Do you know about the Jewels of Elul? It is a daily meditation for the month of Elul, which leads up to Rosh Hashanah. Craig Taubman and Rabbi David Wolpe are in their 8th year of coordinating and sharing thoughts from a wide variety of people to help us in our preparation for the season of repentance and renewal. Three days ago (I am behind), they shared this gem from Norman Lear, a famous Jewish educator (many of us attended his classes on television: All in the Family, the Jeffersons, Maude, Sanford and Son and Mary Hartman, Mary Hartman, just to name a few). This year the focus is on the art of aging. After reading this, I hope you will go to the Jewels of Elul site. There you can read the introduction to the series, get caught up, and sign up to receive them via e-mail each day this Hebrew month. In advance - L'shana Tova!
Age has been on my mind all my life.
When I was a kid I had a giant shock of black hair that was like a
helmet because it was stiff with a product called ‘Slickum’. To comb it,
I had to dip my head in the sink and wash my hair every day. That’s the
first time I can remember thinking, “What if this is the secret to a
long life? Dipping your head in the sink every morning. How do we know?”
Since then there have been hundreds of other odd activities – eating a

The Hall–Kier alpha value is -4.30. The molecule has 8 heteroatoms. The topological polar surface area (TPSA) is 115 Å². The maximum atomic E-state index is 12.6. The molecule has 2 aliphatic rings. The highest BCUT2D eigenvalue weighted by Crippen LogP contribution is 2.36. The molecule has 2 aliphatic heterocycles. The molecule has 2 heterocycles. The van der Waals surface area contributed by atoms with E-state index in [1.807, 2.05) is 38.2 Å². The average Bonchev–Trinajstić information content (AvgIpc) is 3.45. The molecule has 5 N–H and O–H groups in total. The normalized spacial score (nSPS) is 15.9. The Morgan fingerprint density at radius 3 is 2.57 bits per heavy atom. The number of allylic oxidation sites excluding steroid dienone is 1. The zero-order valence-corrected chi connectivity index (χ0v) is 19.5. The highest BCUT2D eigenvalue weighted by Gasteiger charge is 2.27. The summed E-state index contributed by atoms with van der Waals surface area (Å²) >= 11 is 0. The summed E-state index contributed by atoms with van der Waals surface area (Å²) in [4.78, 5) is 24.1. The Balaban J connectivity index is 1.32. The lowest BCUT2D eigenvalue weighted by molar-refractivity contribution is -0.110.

Tootsie Roll just before dinner, picking one’s nose while driving – that
I’ve thought might contain that secret. For years I’ve eaten a salad
every morning, and all but convinced myself that’s it. (At the least, it
must come closer than the nose thing.)
I have been privileged to share my lifetime with dozens of my friends
and colleagues, some of the funniest people I know. Bea Arthur made me
laugh so hard I felt it in nooks and crannies of my body I didn’t know
existed. I was there when an exchange between Mel Brooks and Carl Reiner
turned into the 2,000-Year-Old Man. I really believe that the true
secret to longevity could be laughter. It might be the memory of a
slapstick scene, or a lineof dialogue by Larry Gelbart or Herb Gardner,
or one of the hundreds of moments on one of my shows when an actor – an
O’Connor, a Hemsley, a Lasser or a Stapleton – took what was on the page
and turned it into something funnier than I could have ever imagined.
Or today, something from South Park, Family Guy, Modern Family or Louis
All of it, I’m convinced, has and still does add time to my life.
Norman Lear is a producer, director, writer, activist and
philanthropist. His credits include All in the Family and The